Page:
"(Haines) ranks as one of the best business TV journalists along with Louis Rukeyser," says Johnson, referring to the late journalist who anchored the long-running show "Wall Street Week with Louis Rukeyser.

On set, Haines was famous for coming up with on-air nicknames for his colleagues. He dubbed David Faber "The Brain," Joe Kernen "The Kahuna," and Steve Liesman "The Professor."

Longtime CNBC colleague and current contributor Ron Insana says Haines was instrumental in turning business news into a sports-like, ESPN-ish telecast.

"Mark was Chris Berman-esque," says Insana, referring to the well-known ESPN anchor. "He became the voice of our morning show with that powerful voice and character. With the help of a Wall Street guest and along with Kernen, Faber and Maria, he handicapped the game before it started."

Steering individual investors away from danger was his specialty. One day, during a particularly difficult period for the markets, Haines donned a helmet on set, warning viewers to "strap themselves in" because its "gonna be a tough day," recalls Insana. The show's producer wasn't happy and told Haines to tone it down. But then Jack Welch, then CEO of GE and parent company of CNBC, said it was the best thing he had seen on air in a while. "Jack had his back," says Insana.

The void left on the floor of the NYSE, where Haines reported from, was made clear by the cracking voice of long-time floor broker Doreen Mogavero: "When I would see him on the floor I would give him a hug and we'd talk about our dogs," she says. On Wednesday, there was no Haines. And no hug.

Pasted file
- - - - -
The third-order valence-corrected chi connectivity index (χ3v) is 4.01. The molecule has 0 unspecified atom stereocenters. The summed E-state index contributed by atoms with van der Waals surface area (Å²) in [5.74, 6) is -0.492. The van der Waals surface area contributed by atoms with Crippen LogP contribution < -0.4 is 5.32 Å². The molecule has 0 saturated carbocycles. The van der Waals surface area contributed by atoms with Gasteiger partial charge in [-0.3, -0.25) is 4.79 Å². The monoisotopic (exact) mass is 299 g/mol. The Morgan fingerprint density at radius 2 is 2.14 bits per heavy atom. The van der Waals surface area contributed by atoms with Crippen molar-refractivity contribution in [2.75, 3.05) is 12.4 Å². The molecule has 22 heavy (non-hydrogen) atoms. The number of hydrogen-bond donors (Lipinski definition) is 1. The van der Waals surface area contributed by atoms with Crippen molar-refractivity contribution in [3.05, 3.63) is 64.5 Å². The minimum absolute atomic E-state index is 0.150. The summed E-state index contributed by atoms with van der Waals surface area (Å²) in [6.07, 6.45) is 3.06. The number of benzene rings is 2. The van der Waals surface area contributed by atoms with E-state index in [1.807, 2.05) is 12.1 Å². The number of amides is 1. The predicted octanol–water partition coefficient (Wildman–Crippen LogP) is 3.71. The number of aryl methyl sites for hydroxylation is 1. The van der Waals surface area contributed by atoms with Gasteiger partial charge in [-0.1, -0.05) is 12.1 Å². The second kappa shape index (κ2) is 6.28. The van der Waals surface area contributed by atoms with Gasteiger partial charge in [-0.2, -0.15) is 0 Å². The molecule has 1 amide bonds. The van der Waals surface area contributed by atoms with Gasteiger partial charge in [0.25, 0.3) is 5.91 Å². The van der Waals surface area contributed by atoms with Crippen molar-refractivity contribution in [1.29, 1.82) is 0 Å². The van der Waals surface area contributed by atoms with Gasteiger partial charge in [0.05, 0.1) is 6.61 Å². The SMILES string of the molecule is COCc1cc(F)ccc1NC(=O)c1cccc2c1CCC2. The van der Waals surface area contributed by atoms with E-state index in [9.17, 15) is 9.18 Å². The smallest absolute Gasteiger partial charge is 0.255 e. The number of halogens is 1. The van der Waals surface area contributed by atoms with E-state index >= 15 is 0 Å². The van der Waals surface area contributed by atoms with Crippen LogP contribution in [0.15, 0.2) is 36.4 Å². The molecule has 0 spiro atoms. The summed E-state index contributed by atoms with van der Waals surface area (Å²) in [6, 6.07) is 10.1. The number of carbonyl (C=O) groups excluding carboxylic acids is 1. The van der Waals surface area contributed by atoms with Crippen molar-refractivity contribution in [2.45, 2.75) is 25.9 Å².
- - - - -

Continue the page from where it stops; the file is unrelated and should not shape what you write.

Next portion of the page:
Haines is survived by his wife, Cindy, son Matt and daughter Meredith.

I enjoyed watching Mark, Joe Kernan and David Faber on Squawk Box during the late 90's / Early 2000's - Dan

Subject: Re: CNBC anchor Mark Haines dies at age 65

Written By: Claybricks on 05/25/11 at 11:34 pm

Mark Haines - 9/11 CNBC Coverage 8:46 - 8:55

(fast forward to 4:20)

I was watching this program when the World Trade Center was hit.


Subject: Re: CNBC anchor Mark Haines dies at age 65

Written By: Howard on 05/26/11 at 6:50 am

RIP Mark Haines.  :(

Subject: Re: CNBC anchor Mark Haines dies at age 65

Written By: LyricBoy on 05/27/11 at 5:45 pm

The Squawk Box will never be the same...  :\'(

Subject: Re: CNBC anchor Mark Haines dies at age 65

Written By: Foo Bar on 05/28/11 at 12:36 am

Owe you one for this.

Haines was one of the very few financial journalists - Lou Rukeyser's the only comparable name - who took absolutely no guff from anyone.


He took no guff from the left.  (Bonus: tribute also includes his damn classy sendoff to Erin Burnett)


Nor did he take any guff from the right.

Subject: Re: CNBC anchor Mark Haines dies at age 65

Written By: Claybricks on 05/28/11 at 8:37 am

Squawk Box back in the Internet bubble days was a lot of fun to watch. 

Every quarter after earnings, CNBC would interview Jeff Bezos (CEO of Jeff has a very loud laugh and was always in a great mood when interviewed. Anyway, I think Mark or someone on Squawk box put the previous quarter's interview next to the real time interview revealing that Jeff was wearing the same shirt and jacket (he did not wear a tie), everyone laughed!